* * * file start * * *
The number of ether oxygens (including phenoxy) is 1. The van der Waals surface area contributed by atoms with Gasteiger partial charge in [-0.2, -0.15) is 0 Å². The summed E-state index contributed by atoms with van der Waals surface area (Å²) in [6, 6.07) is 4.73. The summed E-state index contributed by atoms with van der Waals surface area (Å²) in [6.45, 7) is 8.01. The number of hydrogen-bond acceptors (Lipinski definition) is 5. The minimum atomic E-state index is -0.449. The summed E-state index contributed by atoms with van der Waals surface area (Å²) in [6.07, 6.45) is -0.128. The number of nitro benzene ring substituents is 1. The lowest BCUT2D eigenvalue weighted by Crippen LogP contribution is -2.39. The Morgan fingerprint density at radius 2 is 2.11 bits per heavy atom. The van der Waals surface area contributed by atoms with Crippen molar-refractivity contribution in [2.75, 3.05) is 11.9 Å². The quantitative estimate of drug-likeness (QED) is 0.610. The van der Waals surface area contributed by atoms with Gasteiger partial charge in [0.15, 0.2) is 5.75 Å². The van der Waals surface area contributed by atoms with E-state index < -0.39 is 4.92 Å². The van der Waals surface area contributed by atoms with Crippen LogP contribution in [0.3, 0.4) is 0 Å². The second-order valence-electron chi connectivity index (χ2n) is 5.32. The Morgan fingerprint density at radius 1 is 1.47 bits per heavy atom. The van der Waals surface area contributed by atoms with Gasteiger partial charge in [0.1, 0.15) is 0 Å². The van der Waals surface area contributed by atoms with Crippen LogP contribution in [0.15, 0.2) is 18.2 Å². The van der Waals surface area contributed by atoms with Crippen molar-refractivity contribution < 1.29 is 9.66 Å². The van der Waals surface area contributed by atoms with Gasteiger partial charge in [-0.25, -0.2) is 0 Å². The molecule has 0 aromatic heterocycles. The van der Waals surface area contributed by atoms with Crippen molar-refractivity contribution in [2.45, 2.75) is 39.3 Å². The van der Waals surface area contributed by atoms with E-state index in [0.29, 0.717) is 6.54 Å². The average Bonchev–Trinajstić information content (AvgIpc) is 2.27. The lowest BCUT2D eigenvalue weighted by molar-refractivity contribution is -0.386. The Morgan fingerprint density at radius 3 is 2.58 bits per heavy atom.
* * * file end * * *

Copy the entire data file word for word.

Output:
The number of ether oxygens (including phenoxy) is 1. The van der Waals surface area contributed by atoms with Gasteiger partial charge in [-0.2, -0.15) is 0 Å². The summed E-state index contributed by atoms with van der Waals surface area (Å²) in [6, 6.07) is 4.73. The summed E-state index contributed by atoms with van der Waals surface area (Å²) in [6.45, 7) is 8.01. The number of hydrogen-bond acceptors (Lipinski definition) is 5. The minimum atomic E-state index is -0.449. The summed E-state index contributed by atoms with van der Waals surface area (Å²) in [6.07, 6.45) is -0.128. The number of nitro benzene ring substituents is 1. The lowest BCUT2D eigenvalue weighted by Crippen LogP contribution is -2.39. The Morgan fingerprint density at radius 2 is 2.11 bits per heavy atom. The van der Waals surface area contributed by atoms with Crippen molar-refractivity contribution in [2.75, 3.05) is 11.9 Å². The quantitative estimate of drug-likeness (QED) is 0.610. The van der Waals surface area contributed by atoms with Gasteiger partial charge in [0.15, 0.2) is 5.75 Å². The van der Waals surface area contributed by atoms with E-state index < -0.39 is 4.92 Å². The van der Waals surface area contributed by atoms with Crippen LogP contribution in [0.3, 0.4) is 0 Å². The second-order valence-electron chi connectivity index (χ2n) is 5.32. The Morgan fingerprint density at radius 1 is 1.47 bits per heavy atom. The van der Waals surface area contributed by atoms with Gasteiger partial charge in [0.1, 0.15) is 0 Å². The van der Waals surface area contributed by atoms with Crippen LogP contribution in [0.15, 0.2) is 18.2 Å². The van der Waals surface area contributed by atoms with Crippen molar-refractivity contribution < 1.29 is 9.66 Å². The van der Waals surface area contributed by atoms with Gasteiger partial charge in [-0.25, -0.2) is 0 Å². The molecule has 0 aromatic heterocycles. The van der Waals surface area contributed by atoms with Crippen molar-refractivity contribution in [2.45, 2.75) is 39.3 Å². The van der Waals surface area contributed by atoms with E-state index in [0.29, 0.717) is 6.54 Å². The average Bonchev–Trinajstić information content (AvgIpc) is 2.27. The lowest BCUT2D eigenvalue weighted by molar-refractivity contribution is -0.386. The Morgan fingerprint density at radius 3 is 2.58 bits per heavy atom.